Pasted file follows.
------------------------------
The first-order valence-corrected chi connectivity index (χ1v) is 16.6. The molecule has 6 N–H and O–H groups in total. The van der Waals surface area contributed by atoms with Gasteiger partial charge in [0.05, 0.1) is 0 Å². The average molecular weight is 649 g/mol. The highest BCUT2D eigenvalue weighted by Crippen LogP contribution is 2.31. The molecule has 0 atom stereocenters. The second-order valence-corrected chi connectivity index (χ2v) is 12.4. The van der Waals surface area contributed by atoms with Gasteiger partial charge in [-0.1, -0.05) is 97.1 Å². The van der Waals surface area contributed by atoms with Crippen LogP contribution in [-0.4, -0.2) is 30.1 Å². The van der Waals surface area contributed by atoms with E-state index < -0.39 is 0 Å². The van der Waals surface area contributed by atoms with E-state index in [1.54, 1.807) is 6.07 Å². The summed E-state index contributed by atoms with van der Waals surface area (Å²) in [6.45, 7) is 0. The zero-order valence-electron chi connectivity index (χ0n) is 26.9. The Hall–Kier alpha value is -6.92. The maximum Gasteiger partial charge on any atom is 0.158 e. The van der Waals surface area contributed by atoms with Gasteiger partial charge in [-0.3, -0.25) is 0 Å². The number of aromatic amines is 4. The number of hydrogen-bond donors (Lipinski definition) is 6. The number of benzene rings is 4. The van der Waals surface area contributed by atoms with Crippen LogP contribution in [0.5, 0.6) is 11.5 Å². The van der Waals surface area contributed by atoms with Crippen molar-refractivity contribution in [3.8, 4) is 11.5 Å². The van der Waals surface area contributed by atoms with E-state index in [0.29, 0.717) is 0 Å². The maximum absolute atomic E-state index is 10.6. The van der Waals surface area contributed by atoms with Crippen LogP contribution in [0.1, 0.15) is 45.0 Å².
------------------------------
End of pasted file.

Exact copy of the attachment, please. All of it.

The first-order valence-corrected chi connectivity index (χ1v) is 16.6. The molecule has 6 N–H and O–H groups in total. The van der Waals surface area contributed by atoms with Gasteiger partial charge in [0.05, 0.1) is 0 Å². The average molecular weight is 649 g/mol. The highest BCUT2D eigenvalue weighted by Crippen LogP contribution is 2.31. The molecule has 0 atom stereocenters. The second-order valence-corrected chi connectivity index (χ2v) is 12.4. The van der Waals surface area contributed by atoms with Gasteiger partial charge in [-0.1, -0.05) is 97.1 Å². The van der Waals surface area contributed by atoms with Crippen LogP contribution in [-0.4, -0.2) is 30.1 Å². The van der Waals surface area contributed by atoms with E-state index < -0.39 is 0 Å². The van der Waals surface area contributed by atoms with E-state index in [1.54, 1.807) is 6.07 Å². The summed E-state index contributed by atoms with van der Waals surface area (Å²) in [6.45, 7) is 0. The zero-order valence-electron chi connectivity index (χ0n) is 26.9. The Hall–Kier alpha value is -6.92. The maximum Gasteiger partial charge on any atom is 0.158 e. The van der Waals surface area contributed by atoms with Gasteiger partial charge in [-0.3, -0.25) is 0 Å². The number of aromatic amines is 4. The number of hydrogen-bond donors (Lipinski definition) is 6. The number of benzene rings is 4. The van der Waals surface area contributed by atoms with Crippen LogP contribution in [0.5, 0.6) is 11.5 Å². The van der Waals surface area contributed by atoms with Crippen molar-refractivity contribution in [3.8, 4) is 11.5 Å². The van der Waals surface area contributed by atoms with E-state index in [0.29, 0.717) is 0 Å². The maximum absolute atomic E-state index is 10.6. The van der Waals surface area contributed by atoms with Crippen LogP contribution in [0.1, 0.15) is 45.0 Å².